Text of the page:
For a month in the summer of 2013, my lungs and I got our first taste of what could only be described as apocalyptically bad air pollution. I was conducting ethnographic fieldwork in Beijing amidst an air pollution crisis that was also serving as a backdrop for a struggle between environmentalists, scientists, and the Chinese government over how to acknowledge and respond to the pollution. At the time, the official government stance was to downplay pollution levels. Only a few years removed from the worst of the 2008 global financial crisis, the Chinese government was understandably loathe to undertake any policy shift that might slow down the nation’s economic engine, notwithstanding the clouds of toxic smog it was belching into the lungs of hundreds of millions of people.
Then came a few watershed moments for public consciousness: following an “air-apocalypse” in 2013, prominent internet personalities adopted air pollution as a cause célèbre. Filter buying and mask wearing became—for at least a narrow but affluent audience—a form of virtue signaling. In March 2014, the Chinese government shifted its stance from denial and underplaying to a veritable war footing: In March 2014, Premier Li Keqiang declared “war on pollution.” In February 2015, journalist Chai Jing’s documentary Under the Dome, which saw her earnestly discussing her fears as a mother for how air pollution had impacted the health of her newborn daughter in utero, unleashed a pent-up outpouring of environmental anxiety from China’s urban upper-middle class.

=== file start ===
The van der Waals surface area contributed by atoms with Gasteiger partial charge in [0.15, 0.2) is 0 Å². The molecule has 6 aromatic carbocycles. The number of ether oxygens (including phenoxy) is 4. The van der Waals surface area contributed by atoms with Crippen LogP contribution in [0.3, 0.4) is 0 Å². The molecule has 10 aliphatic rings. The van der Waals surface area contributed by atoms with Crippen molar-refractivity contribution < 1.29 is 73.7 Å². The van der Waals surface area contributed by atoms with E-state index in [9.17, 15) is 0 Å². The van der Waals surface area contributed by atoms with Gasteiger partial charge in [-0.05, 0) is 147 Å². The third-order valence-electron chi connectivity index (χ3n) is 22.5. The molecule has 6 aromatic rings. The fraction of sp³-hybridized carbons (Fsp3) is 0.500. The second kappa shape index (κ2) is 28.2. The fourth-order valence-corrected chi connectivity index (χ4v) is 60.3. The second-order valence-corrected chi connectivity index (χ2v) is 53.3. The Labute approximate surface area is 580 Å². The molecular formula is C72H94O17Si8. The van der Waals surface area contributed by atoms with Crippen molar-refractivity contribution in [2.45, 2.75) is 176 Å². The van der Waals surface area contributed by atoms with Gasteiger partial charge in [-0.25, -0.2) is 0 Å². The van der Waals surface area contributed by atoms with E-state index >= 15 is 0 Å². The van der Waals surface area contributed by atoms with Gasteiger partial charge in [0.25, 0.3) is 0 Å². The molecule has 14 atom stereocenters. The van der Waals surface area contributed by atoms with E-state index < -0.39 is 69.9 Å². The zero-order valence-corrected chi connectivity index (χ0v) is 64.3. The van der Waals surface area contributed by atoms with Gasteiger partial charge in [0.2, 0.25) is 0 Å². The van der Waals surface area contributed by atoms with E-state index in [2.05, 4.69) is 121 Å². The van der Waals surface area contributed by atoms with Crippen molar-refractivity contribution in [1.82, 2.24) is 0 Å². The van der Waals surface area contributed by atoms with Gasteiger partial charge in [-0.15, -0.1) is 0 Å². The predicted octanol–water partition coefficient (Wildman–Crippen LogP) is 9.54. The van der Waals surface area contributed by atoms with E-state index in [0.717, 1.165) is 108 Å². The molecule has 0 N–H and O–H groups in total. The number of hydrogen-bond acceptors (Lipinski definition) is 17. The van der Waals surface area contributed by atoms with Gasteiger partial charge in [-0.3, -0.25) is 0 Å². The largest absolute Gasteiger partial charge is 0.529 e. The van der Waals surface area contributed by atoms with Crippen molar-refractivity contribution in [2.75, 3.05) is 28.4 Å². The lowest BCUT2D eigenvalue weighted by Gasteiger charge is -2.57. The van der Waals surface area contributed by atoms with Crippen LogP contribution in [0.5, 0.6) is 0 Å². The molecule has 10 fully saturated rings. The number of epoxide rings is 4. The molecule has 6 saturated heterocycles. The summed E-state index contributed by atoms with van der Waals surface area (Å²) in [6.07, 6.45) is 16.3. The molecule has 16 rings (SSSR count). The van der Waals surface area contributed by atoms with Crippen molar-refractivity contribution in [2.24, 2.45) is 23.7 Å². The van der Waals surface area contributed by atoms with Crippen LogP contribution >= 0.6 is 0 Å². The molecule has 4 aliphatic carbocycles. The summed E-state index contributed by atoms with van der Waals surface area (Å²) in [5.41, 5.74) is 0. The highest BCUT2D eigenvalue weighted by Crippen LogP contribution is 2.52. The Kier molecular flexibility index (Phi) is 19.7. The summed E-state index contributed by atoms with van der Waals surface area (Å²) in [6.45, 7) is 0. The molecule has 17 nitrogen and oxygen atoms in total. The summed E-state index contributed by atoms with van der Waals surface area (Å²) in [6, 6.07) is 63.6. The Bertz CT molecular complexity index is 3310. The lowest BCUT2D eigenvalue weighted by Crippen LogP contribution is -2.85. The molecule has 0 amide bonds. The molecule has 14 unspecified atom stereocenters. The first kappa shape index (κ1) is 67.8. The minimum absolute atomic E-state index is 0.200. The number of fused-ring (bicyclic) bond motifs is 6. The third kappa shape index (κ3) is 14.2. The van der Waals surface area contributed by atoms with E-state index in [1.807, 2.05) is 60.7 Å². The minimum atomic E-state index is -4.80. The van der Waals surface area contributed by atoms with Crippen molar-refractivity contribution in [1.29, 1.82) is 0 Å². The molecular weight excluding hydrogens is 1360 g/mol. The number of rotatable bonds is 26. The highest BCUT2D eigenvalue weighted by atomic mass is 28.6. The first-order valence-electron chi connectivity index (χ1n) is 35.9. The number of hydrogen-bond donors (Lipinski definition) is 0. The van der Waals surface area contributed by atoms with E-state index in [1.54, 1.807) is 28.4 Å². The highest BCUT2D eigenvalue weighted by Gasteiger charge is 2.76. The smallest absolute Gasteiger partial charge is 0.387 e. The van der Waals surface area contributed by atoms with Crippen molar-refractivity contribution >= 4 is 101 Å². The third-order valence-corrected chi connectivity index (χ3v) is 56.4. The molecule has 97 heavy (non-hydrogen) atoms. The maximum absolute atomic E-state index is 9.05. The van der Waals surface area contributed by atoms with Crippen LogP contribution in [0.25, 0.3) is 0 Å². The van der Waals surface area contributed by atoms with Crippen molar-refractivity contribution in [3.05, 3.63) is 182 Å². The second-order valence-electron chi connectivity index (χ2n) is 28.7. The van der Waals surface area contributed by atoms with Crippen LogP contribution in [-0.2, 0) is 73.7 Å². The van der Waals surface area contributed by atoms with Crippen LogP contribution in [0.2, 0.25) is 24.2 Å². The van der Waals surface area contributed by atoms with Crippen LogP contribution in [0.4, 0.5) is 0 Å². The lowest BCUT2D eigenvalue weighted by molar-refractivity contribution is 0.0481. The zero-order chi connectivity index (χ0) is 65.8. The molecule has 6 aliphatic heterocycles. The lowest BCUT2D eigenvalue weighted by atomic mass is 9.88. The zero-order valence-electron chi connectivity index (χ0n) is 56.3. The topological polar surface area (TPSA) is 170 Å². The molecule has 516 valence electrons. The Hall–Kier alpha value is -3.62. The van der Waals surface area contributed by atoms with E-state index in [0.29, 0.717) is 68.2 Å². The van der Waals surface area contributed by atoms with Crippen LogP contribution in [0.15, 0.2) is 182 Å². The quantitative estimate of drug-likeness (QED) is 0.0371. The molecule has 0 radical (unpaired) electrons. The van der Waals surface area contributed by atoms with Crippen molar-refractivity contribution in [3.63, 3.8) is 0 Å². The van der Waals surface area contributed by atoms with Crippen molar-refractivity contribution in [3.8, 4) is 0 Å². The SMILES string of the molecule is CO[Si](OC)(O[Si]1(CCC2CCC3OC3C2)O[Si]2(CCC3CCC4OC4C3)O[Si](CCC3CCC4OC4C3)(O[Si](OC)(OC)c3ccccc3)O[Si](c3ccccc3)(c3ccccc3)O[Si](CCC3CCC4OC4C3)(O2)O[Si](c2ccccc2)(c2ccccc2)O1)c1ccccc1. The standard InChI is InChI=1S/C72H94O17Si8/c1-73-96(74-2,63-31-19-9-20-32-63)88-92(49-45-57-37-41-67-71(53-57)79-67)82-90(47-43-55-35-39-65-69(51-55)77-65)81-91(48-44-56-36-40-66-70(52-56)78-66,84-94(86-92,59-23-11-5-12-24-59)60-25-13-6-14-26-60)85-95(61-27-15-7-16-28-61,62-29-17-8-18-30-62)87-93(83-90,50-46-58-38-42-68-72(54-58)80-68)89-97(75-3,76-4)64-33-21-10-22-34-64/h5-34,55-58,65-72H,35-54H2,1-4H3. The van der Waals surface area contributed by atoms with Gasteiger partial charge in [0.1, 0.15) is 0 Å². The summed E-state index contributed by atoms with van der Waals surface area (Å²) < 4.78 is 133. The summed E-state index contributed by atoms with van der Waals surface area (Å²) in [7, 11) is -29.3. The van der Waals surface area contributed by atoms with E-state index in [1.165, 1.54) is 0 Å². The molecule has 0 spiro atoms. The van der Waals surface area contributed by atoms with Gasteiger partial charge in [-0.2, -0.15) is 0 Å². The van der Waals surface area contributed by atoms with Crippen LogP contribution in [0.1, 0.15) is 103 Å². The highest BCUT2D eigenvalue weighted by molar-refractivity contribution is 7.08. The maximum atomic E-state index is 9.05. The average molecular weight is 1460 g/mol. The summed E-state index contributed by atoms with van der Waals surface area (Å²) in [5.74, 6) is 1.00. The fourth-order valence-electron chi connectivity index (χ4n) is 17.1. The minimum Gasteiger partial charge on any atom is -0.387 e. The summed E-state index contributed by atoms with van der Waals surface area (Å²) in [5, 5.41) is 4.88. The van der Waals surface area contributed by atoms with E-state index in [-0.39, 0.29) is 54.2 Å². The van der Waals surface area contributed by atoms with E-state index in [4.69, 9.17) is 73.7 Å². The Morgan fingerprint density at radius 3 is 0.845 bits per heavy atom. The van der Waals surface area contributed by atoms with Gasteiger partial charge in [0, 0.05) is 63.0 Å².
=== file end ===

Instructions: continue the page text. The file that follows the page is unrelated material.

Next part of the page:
By 2016, the government narrative had shifted from a prioritization of economic progress to a paradigm of building an “ecological civilization” by pursuing development through greening. Originally introduced by the previous Hu-Wen administrative, Chinese President Xi Jinping adopted and magnified “ecological civilization” as a signature policy. This ideology of development through greening, which promised to resolve any tension between economic growth and environmental limits, quickly reshaped urban policymaking. Beijing’s 2016-35 comprehensive plan, in pursuit of a city with “blue skies, white clouds, and green mountains,” called for a reduction of urban construction area by 160 square kilometers and the planting of 100,000,000 new trees across thousands of square kilometers of new parks and forests. Although the two are not necessarily mutually exclusive, Beijing’s environmental policy became as much about demonstrating progress as about achieving it, with conspicuous greening becoming a key policy tool. The provision of water to 100,000,000 new trees poses a major logistical challenge in a city where the land is sinking because of severe depletion to groundwater. I argue that this is a key reason that non-organic “plants” and other green-colored things (such as dust control cloths blanketing demolition sites) have come to play a major role in urban greening alongside the army of new trees. Since 2013, Beijing has achieved dramatic improvements in air quality, making “blue skies and white clouds” a much more common sight in the city. As water-scarce Beijing seeks to dramatically increase the amount of green in its color palette, how have relationships between humans, non-humans, living, and non-living matter been reconfigured? What are the implications for the politics of urbanization and the environment?